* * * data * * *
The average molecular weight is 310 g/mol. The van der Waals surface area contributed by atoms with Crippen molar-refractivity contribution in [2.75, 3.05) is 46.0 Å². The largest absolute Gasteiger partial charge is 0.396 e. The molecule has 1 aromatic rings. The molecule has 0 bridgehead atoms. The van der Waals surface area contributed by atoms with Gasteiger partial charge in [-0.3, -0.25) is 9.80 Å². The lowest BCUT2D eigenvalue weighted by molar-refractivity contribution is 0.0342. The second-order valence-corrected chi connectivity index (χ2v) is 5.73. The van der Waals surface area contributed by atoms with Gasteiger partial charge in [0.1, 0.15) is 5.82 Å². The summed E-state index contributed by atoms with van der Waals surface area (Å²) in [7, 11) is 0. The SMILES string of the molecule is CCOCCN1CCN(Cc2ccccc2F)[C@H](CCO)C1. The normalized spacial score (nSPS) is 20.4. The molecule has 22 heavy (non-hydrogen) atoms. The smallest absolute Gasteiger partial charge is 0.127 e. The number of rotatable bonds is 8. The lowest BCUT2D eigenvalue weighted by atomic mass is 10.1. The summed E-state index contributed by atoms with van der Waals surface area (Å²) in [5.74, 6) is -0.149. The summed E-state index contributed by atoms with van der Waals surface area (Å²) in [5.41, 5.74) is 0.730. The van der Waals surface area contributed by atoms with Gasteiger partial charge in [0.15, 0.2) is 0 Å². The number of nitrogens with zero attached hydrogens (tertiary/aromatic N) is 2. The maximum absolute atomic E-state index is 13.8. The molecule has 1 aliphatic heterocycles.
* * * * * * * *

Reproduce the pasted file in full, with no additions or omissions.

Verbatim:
The average molecular weight is 310 g/mol. The van der Waals surface area contributed by atoms with Crippen molar-refractivity contribution in [2.75, 3.05) is 46.0 Å². The largest absolute Gasteiger partial charge is 0.396 e. The molecule has 1 aromatic rings. The molecule has 0 bridgehead atoms. The van der Waals surface area contributed by atoms with Gasteiger partial charge in [-0.3, -0.25) is 9.80 Å². The lowest BCUT2D eigenvalue weighted by molar-refractivity contribution is 0.0342. The second-order valence-corrected chi connectivity index (χ2v) is 5.73. The van der Waals surface area contributed by atoms with Gasteiger partial charge in [0.1, 0.15) is 5.82 Å². The summed E-state index contributed by atoms with van der Waals surface area (Å²) in [7, 11) is 0. The SMILES string of the molecule is CCOCCN1CCN(Cc2ccccc2F)[C@H](CCO)C1. The normalized spacial score (nSPS) is 20.4. The molecule has 22 heavy (non-hydrogen) atoms. The smallest absolute Gasteiger partial charge is 0.127 e. The number of rotatable bonds is 8. The lowest BCUT2D eigenvalue weighted by atomic mass is 10.1. The summed E-state index contributed by atoms with van der Waals surface area (Å²) in [5.74, 6) is -0.149. The summed E-state index contributed by atoms with van der Waals surface area (Å²) in [5.41, 5.74) is 0.730. The van der Waals surface area contributed by atoms with Gasteiger partial charge in [0.15, 0.2) is 0 Å². The number of nitrogens with zero attached hydrogens (tertiary/aromatic N) is 2. The maximum absolute atomic E-state index is 13.8. The molecule has 1 aliphatic heterocycles.